Faith Ringgold has been a pioneering figure in American art for six decades. Born in Harlem in 1930, Ringgold has developed a wide-ranging practice that includes painting, sculpture, quilt-making, writing and performance. Her poetic and politically-engaged work is part of museum collections across the United States, and featured in the 2017 exhibition Soul of a Nation: Art in the Age of Black Power at Tate Modern.
This is a unique opportunity to hear her discuss her career from the 1960s to the present day. Faith will be in conversation with her daughter, the acclaimed writer and critic Michele Wallace, Professor of English, Women’s Studies and Film Studies at the City College of New York and the City University of NY Graduate Center. The evening will be introduced by Frances Morris, Director of Tate Modern, and will also include an audience Q&A.
Faith Ringgold (b. 1930, Harlem, New York) is a painter, mixed media sculptor, teacher, lecturer and author of numerous award winning children’s books. She received her B.S. and M.A. degrees in visual art from City College of New York in 1955 and 1959. Professor Emeritus of Art at the University of California in San Diego, Ringgold has received 23 Honorary Doctor of Fine Arts degrees. For the past 60 years, Ringgold has fought tirelessly against the mainstream by promoting racial and gender equality in her practice.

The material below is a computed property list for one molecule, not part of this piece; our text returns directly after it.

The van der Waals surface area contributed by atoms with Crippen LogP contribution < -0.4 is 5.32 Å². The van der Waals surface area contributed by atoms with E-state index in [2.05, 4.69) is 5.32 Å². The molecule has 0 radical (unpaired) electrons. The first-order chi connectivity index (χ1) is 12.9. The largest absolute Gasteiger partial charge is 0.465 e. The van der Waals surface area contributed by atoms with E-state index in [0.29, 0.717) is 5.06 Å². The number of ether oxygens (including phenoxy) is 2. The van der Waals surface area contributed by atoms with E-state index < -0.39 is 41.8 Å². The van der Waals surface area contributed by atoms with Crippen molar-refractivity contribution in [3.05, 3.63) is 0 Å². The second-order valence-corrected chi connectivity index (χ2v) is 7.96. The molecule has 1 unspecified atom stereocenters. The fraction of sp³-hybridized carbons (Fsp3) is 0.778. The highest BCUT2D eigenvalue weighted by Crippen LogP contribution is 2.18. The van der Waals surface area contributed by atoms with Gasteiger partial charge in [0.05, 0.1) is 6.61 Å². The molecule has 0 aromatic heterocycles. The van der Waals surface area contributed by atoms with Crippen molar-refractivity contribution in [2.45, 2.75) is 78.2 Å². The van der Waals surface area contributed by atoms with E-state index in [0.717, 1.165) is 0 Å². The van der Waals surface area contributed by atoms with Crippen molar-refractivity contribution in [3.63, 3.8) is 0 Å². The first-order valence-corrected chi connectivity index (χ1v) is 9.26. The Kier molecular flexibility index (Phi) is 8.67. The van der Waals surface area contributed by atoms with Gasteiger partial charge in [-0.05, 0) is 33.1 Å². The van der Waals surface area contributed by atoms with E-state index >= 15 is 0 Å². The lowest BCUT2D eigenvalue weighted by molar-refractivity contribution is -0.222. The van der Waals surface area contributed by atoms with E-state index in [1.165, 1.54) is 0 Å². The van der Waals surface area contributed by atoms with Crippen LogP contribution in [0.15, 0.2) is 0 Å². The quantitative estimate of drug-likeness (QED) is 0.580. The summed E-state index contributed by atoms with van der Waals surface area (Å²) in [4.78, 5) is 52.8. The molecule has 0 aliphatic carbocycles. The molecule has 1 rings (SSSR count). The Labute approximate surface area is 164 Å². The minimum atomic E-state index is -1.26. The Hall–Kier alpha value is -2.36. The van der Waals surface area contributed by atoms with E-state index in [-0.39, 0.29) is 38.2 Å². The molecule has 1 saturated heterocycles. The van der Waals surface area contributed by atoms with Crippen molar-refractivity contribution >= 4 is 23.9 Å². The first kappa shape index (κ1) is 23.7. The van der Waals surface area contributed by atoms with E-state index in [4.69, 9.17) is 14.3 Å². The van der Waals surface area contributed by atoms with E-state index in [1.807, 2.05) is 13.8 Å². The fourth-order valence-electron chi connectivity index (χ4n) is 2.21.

She is the recipient of more than 80 awards and honors including the John Simon Guggenheim Memorial Foundation Fellowship; two National Endowment for the Arts Awards; The American Academy of Arts and Letters Award and recently the Medal of Honor for Fine Arts from the National Arts Club. In 2017, Ringgold was elected as a member into the American Academy of Arts and Sciences in Boston.
Her work is in the permanent collections of numerous museums in the United States and abroad including The Art Institute of Chicago; The Baltimore Museum of Art; The Boston Museum of Fine Art; The High Museum, Atlanta; The Metropolitan Museum of Art, Museum of Modern Art, Whitney Museum of American Art, Solomon R. Guggenheim Museum and The Brooklyn Museum in New York; The National Museum of American Art, Washington, DC; The Philadelphia Museum of Art; The Studio Museum in Harlem, New York and the Victoria and Albert Museum, London, among others.
Michele Wallace (b. 1952, Harlem, New York) is Professor Emeritus of English at the City College of New York and the CUNY Graduate Center. She is a black feminist author, cultural critic, and daughter of artist Faith Ringgold. Wallace is the author of Black Macho and the Myth of The Superwoman (1979); Invisibility Blues (1990) and Dark Designs and Visual Culture (2005). Recent publications include 'American People, Black Light: Faith Ringgold’s Paintings of the 1960s,' Neuberger Museum of (Purchase College, 2011) and 'We Came to America by Faith Ringgold' in The Female Gaze: Women Artists Making Their World, The Pennsylvania Academy of The Fine Arts (2012). She completed her PhD in Cinema Studies at New York University in 1999. Wallace is the founder and Director of the Faith Ringgold Society.